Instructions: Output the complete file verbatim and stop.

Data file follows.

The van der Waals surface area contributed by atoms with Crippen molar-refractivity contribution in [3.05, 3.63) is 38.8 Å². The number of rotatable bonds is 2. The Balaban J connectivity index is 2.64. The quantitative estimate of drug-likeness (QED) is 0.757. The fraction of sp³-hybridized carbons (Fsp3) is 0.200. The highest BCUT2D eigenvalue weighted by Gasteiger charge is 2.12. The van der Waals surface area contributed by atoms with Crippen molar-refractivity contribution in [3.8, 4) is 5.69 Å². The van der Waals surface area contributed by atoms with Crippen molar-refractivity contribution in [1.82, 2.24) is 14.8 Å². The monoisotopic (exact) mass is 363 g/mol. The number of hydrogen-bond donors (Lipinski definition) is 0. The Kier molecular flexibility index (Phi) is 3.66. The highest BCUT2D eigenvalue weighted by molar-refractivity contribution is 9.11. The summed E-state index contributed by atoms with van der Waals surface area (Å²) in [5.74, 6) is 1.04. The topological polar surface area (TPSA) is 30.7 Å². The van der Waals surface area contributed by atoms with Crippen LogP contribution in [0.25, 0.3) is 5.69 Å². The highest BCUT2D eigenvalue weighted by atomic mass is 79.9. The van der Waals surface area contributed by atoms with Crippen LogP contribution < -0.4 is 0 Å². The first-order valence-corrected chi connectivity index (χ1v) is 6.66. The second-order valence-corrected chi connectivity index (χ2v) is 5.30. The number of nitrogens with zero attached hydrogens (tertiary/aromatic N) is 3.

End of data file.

The van der Waals surface area contributed by atoms with Crippen molar-refractivity contribution in [3.05, 3.63) is 38.8 Å². The number of rotatable bonds is 2. The Balaban J connectivity index is 2.64. The quantitative estimate of drug-likeness (QED) is 0.757. The fraction of sp³-hybridized carbons (Fsp3) is 0.200. The highest BCUT2D eigenvalue weighted by Gasteiger charge is 2.12. The van der Waals surface area contributed by atoms with Crippen molar-refractivity contribution in [3.8, 4) is 5.69 Å². The van der Waals surface area contributed by atoms with Crippen molar-refractivity contribution in [1.82, 2.24) is 14.8 Å². The monoisotopic (exact) mass is 363 g/mol. The number of hydrogen-bond donors (Lipinski definition) is 0. The Kier molecular flexibility index (Phi) is 3.66. The highest BCUT2D eigenvalue weighted by molar-refractivity contribution is 9.11. The summed E-state index contributed by atoms with van der Waals surface area (Å²) in [5.74, 6) is 1.04. The topological polar surface area (TPSA) is 30.7 Å². The van der Waals surface area contributed by atoms with Crippen LogP contribution in [0.25, 0.3) is 5.69 Å². The highest BCUT2D eigenvalue weighted by atomic mass is 79.9. The van der Waals surface area contributed by atoms with Crippen LogP contribution < -0.4 is 0 Å². The first-order valence-corrected chi connectivity index (χ1v) is 6.66. The second-order valence-corrected chi connectivity index (χ2v) is 5.30. The number of nitrogens with zero attached hydrogens (tertiary/aromatic N) is 3.